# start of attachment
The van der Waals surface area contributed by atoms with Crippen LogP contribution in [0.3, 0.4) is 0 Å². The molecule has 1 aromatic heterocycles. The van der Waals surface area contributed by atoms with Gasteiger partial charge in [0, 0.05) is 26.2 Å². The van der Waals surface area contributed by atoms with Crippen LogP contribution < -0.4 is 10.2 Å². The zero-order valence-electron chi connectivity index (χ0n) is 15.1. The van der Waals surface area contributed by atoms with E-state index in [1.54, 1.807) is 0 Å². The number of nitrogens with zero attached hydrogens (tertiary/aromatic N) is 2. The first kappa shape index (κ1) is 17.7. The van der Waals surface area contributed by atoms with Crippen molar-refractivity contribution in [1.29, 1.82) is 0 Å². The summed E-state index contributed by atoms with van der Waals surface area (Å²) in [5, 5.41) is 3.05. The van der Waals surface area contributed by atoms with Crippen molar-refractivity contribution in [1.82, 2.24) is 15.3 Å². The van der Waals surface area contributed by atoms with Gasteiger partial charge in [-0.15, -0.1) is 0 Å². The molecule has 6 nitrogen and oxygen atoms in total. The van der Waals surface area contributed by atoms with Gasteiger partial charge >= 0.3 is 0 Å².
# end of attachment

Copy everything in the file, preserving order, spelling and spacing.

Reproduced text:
The van der Waals surface area contributed by atoms with Crippen LogP contribution in [0.3, 0.4) is 0 Å². The molecule has 1 aromatic heterocycles. The van der Waals surface area contributed by atoms with Gasteiger partial charge in [0, 0.05) is 26.2 Å². The van der Waals surface area contributed by atoms with Crippen LogP contribution < -0.4 is 10.2 Å². The zero-order valence-electron chi connectivity index (χ0n) is 15.1. The van der Waals surface area contributed by atoms with E-state index in [1.54, 1.807) is 0 Å². The number of nitrogens with zero attached hydrogens (tertiary/aromatic N) is 2. The first kappa shape index (κ1) is 17.7. The van der Waals surface area contributed by atoms with Crippen molar-refractivity contribution in [1.29, 1.82) is 0 Å². The summed E-state index contributed by atoms with van der Waals surface area (Å²) in [5, 5.41) is 3.05. The van der Waals surface area contributed by atoms with Crippen molar-refractivity contribution in [1.82, 2.24) is 15.3 Å². The van der Waals surface area contributed by atoms with Gasteiger partial charge in [-0.15, -0.1) is 0 Å². The molecule has 6 nitrogen and oxygen atoms in total. The van der Waals surface area contributed by atoms with Gasteiger partial charge >= 0.3 is 0 Å².